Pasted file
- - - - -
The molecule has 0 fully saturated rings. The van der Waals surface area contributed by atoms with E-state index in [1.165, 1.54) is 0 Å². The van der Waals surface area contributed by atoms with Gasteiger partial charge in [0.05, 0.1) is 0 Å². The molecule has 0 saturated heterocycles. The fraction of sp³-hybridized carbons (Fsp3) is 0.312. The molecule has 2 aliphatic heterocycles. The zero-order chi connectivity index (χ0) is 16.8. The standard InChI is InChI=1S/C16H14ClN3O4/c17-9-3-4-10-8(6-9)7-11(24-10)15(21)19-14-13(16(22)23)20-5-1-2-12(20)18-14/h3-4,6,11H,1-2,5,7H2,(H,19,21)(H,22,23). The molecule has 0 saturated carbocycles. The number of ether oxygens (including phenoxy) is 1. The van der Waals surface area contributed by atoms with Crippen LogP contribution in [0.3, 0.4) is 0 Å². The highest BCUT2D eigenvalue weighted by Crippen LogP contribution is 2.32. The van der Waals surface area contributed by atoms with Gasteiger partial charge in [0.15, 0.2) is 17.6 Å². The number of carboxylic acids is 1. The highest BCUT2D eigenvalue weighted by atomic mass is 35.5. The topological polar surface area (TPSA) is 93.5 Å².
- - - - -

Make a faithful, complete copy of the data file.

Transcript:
The molecule has 0 fully saturated rings. The van der Waals surface area contributed by atoms with E-state index in [1.165, 1.54) is 0 Å². The van der Waals surface area contributed by atoms with Gasteiger partial charge in [0.05, 0.1) is 0 Å². The molecule has 0 saturated heterocycles. The fraction of sp³-hybridized carbons (Fsp3) is 0.312. The molecule has 2 aliphatic heterocycles. The zero-order chi connectivity index (χ0) is 16.8. The standard InChI is InChI=1S/C16H14ClN3O4/c17-9-3-4-10-8(6-9)7-11(24-10)15(21)19-14-13(16(22)23)20-5-1-2-12(20)18-14/h3-4,6,11H,1-2,5,7H2,(H,19,21)(H,22,23). The molecule has 0 saturated carbocycles. The number of ether oxygens (including phenoxy) is 1. The van der Waals surface area contributed by atoms with Crippen LogP contribution in [0.3, 0.4) is 0 Å². The highest BCUT2D eigenvalue weighted by Crippen LogP contribution is 2.32. The van der Waals surface area contributed by atoms with Gasteiger partial charge in [0.15, 0.2) is 17.6 Å². The number of carboxylic acids is 1. The highest BCUT2D eigenvalue weighted by atomic mass is 35.5. The topological polar surface area (TPSA) is 93.5 Å².